Everyone in some sense is a philosopher; the question is whether they are a good philosopher or a poor one.  In light of the fact that all of us encounter the big and deep questions of life Christian apologist and theologian John Frame has written this helpful work concerning Christian philosophy.  John Frame has written History of Western Philosophy and Theology which I highly recommend and in the preface of this present volume he noted that after finishing that earlier massive work he realized that he need to write another book on philosophy that would be more for the average reader.  Part of making this more accessible is this book is not only shorter but arranged topically instead of historically.  The language is simpler and I appreciate the definitions of terms after each chapter.  Although he said this book is an introduction still I think even Christians who know theology, apologetics and philosophy will benefit from it as Frame has a way of thinking through the Scripture and seeing connections between doctrines, philosophical categories and how they relate perspectivally in a way that makes you appreciate the world more and also the beauty of God’s glory.


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These are links concerning Presuppositional Apologetics gathered between September 8th-15th, 2020.

1.) Greg Bahnsen – New Book ‘Against All Opposition’

2.) Bible Contradiction? How many of Arah’s offspring returned from Babylon?

3.) Cave to the Cross’ Ep. 89 – Tactics – Taking The Roof Off


5.) Critique of “God is Not Great”

6.) How do I Know that I Know? – a Response (Part 2)

7.) More Leftist Malarkey in the Secular Science Industry

8.) How Is There A Problem Of Evil If You First Don’t Make Sense Of Morality?


Missed the last round up?  Check out the re-blogged post from a friend and another friend here


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Here are the links related to Presuppositional apologetics gathered between December 15th-21st, 2018.

(While it is not in this week’s round up I do want to share Christmas Recommended Books on Presuppositional Apologetics for 2018 since we are in the month of December)

1.) A Christian Response To “Nothing”.

2.) Collection of 50 Apologetics’ Illustrations

3.) Grieving as an atheist

4.) Review: Nature’s Case for God: A Brief Biblical Argument

5.) A Christian and a Buddhist Walk into a Coffee Shop

6.) The Gospel of Isaiah


Missed the last round up?  Check out the re-blogged post from a friend or that of Another REBLOG HERE and repost HERE.

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I’m glad I’m the first to review this new book on Amazon!

John Frame.  Nature’s Case for God: A Brief Biblical Argument. Bellingham, WA: Lexham Press, December 12th 2018. 124 pp.

4 out of 5

Purchase: Westminster Amazon

Christian apologist and theologian John Frame has written this short book on a biblical natural theology.  If you have been studying theology for sometime now you might be familiar with this Reformed theologian.  I really enjoy John Frame for his discussion about theological method, apologetics methodology and the inter-relationship of doctrines and theological disciplines.  In this recent work Frame gives the topic of natural revelation a one volume treatment.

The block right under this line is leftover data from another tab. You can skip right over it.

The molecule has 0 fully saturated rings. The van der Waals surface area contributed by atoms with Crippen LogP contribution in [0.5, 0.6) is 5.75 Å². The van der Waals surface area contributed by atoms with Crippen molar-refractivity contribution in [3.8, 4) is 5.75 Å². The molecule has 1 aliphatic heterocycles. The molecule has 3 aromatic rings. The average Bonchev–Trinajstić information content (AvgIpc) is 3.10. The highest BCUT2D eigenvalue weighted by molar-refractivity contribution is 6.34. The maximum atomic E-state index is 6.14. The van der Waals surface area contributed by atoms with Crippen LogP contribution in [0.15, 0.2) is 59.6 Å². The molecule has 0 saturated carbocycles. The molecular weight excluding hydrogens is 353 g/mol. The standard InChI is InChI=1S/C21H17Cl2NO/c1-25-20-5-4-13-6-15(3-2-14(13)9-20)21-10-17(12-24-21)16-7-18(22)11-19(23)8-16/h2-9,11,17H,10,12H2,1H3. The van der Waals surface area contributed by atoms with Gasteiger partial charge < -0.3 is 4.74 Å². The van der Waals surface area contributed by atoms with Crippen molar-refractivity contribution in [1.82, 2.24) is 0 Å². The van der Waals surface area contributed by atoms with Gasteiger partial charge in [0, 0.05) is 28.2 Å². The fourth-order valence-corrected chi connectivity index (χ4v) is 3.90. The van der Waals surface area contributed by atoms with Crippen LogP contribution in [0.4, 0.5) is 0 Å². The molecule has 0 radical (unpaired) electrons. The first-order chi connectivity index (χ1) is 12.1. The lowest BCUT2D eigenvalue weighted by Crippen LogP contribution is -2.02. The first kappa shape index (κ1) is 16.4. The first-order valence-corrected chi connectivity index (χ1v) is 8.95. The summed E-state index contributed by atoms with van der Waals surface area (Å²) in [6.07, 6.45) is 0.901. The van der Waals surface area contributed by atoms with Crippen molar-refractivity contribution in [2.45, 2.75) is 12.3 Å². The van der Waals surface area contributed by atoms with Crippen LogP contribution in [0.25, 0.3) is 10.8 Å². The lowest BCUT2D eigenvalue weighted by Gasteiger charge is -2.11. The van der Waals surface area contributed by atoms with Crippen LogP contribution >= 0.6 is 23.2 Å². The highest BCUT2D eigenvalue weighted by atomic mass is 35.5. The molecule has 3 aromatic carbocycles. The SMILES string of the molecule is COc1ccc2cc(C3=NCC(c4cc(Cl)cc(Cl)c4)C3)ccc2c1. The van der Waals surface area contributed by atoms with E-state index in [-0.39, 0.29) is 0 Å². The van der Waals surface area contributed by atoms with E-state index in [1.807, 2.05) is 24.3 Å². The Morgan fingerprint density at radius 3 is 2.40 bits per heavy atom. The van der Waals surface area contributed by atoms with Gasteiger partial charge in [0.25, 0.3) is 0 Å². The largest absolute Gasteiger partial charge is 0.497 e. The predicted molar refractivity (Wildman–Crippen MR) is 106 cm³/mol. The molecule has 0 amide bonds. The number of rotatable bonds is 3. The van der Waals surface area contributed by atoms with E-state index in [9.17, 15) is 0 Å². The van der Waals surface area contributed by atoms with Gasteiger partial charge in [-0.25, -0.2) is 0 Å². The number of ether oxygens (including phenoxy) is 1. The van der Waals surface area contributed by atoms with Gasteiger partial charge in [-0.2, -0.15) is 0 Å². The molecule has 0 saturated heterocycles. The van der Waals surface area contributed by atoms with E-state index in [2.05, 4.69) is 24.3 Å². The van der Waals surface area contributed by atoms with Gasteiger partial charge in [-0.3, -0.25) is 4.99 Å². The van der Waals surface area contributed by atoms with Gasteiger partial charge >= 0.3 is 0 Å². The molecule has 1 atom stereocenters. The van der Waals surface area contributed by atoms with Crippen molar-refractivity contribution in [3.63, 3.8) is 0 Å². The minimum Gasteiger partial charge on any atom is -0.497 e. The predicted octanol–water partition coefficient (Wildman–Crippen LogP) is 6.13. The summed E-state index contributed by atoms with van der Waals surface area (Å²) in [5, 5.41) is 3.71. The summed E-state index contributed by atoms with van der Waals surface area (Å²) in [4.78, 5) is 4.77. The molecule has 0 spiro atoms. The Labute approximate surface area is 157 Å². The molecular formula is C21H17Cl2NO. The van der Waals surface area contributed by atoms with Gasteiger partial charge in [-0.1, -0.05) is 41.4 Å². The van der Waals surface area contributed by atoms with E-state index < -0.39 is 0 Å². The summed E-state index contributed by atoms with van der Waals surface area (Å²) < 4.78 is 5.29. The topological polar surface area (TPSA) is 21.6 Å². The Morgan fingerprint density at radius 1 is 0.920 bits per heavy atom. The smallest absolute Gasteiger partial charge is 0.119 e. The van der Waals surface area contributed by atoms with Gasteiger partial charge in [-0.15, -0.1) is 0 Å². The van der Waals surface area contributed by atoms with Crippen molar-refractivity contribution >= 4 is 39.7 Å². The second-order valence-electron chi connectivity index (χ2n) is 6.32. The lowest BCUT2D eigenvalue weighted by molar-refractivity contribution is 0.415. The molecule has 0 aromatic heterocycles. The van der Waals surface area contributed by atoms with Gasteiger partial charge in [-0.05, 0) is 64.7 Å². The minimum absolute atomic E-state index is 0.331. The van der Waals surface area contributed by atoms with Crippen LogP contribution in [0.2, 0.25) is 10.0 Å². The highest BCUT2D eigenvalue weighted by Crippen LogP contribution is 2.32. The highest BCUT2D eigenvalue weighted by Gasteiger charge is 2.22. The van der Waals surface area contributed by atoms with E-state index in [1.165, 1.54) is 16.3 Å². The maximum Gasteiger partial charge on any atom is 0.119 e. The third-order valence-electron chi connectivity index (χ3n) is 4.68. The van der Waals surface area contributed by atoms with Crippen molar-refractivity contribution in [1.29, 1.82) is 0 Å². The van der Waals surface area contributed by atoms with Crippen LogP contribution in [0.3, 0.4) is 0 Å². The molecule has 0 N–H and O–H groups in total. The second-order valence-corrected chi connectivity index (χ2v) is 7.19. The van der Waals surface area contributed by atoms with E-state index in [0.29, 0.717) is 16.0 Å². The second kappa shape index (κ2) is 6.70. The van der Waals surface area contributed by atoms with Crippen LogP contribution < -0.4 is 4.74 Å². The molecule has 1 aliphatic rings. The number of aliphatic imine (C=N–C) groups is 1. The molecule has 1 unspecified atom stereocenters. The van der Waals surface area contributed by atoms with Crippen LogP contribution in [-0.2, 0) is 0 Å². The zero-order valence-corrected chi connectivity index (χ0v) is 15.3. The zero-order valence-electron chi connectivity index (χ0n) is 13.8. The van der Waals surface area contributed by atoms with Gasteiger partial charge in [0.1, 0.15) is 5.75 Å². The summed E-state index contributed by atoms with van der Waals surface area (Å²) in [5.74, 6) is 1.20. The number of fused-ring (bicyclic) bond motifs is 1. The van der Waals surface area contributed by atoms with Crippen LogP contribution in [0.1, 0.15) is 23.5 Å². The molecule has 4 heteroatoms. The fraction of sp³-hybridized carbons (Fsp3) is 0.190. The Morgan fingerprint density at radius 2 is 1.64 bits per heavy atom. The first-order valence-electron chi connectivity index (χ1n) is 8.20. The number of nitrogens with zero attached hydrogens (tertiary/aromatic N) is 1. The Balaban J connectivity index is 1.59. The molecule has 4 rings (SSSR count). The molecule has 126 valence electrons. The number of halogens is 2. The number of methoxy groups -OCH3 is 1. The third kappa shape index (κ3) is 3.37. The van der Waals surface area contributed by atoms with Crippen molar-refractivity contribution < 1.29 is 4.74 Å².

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John J. Hughes. Speaking The Truth In Love: The Theology Of John M. Frame.  Phillipsburg, NJ: Presbyterian and Reformed Publishing, November 1st 2009. 1118 pp.

5 out of 5

Purchase: Westminster Amazon

For decades John Frame has been a prolific Christian author, theologian, apologist, philosopher and churchman who has written on a wide array of topic.  This book is a festschrift honoring John Frame which means is a collection of various other theologians, apologists, and pastors writing on topics related to John Frame’s interests.  Some of the contributors are some of Evangelical’s leading scholars in their respective field.  It is a massive project coming in length of over a thousand pages and it took me some time to finish reading this after reading a few pages of this work every morning.  But I’m glad I read it as I have grown more sharper theologically and also in my critical thinking as the result of reading this work.


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I love the amount of books from various publishers at the Shepherd’s Conference.

Here are the solid biblical books I recommend from the Conference that are deals but they fly below the radar of being publicized like in the Conference’s bulletins.  Note these books can be purchased online as well and I have linked them online in case they are no longer available.  Also I have linked to my book reviews.


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Here are the links related to Presuppositional apologetics gathered between January 22nd-31st, 2018.

1.) Defeating Relativism

2.) Where Josh McDowell and Presuppositionalists Agree: The Most Powerful Evidence for the Christian Faith